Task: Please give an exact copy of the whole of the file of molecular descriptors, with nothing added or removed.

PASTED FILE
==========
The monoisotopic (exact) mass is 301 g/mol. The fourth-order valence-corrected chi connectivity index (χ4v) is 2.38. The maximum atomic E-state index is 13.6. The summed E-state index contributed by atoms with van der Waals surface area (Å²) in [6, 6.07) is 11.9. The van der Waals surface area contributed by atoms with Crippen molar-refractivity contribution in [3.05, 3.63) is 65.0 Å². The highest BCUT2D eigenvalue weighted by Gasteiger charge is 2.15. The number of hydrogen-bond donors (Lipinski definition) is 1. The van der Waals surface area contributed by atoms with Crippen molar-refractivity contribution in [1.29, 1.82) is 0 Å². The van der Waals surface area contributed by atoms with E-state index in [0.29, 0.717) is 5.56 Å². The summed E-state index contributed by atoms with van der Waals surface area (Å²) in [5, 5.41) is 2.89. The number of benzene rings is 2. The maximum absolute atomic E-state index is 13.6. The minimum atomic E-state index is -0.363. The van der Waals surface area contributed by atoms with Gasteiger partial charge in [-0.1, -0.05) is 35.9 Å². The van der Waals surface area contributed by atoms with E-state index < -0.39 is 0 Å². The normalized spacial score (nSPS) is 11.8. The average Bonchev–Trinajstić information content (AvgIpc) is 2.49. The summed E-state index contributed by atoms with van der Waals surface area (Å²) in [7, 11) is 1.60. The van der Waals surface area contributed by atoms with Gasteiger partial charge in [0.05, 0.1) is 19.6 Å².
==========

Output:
The monoisotopic (exact) mass is 301 g/mol. The fourth-order valence-corrected chi connectivity index (χ4v) is 2.38. The maximum atomic E-state index is 13.6. The summed E-state index contributed by atoms with van der Waals surface area (Å²) in [6, 6.07) is 11.9. The van der Waals surface area contributed by atoms with Crippen molar-refractivity contribution in [3.05, 3.63) is 65.0 Å². The highest BCUT2D eigenvalue weighted by Gasteiger charge is 2.15. The number of hydrogen-bond donors (Lipinski definition) is 1. The van der Waals surface area contributed by atoms with Crippen molar-refractivity contribution in [1.29, 1.82) is 0 Å². The van der Waals surface area contributed by atoms with E-state index in [0.29, 0.717) is 5.56 Å². The summed E-state index contributed by atoms with van der Waals surface area (Å²) in [5, 5.41) is 2.89. The number of benzene rings is 2. The maximum absolute atomic E-state index is 13.6. The minimum atomic E-state index is -0.363. The van der Waals surface area contributed by atoms with Gasteiger partial charge in [-0.1, -0.05) is 35.9 Å². The van der Waals surface area contributed by atoms with E-state index < -0.39 is 0 Å². The normalized spacial score (nSPS) is 11.8. The average Bonchev–Trinajstić information content (AvgIpc) is 2.49. The summed E-state index contributed by atoms with van der Waals surface area (Å²) in [7, 11) is 1.60. The van der Waals surface area contributed by atoms with Gasteiger partial charge in [0.05, 0.1) is 19.6 Å².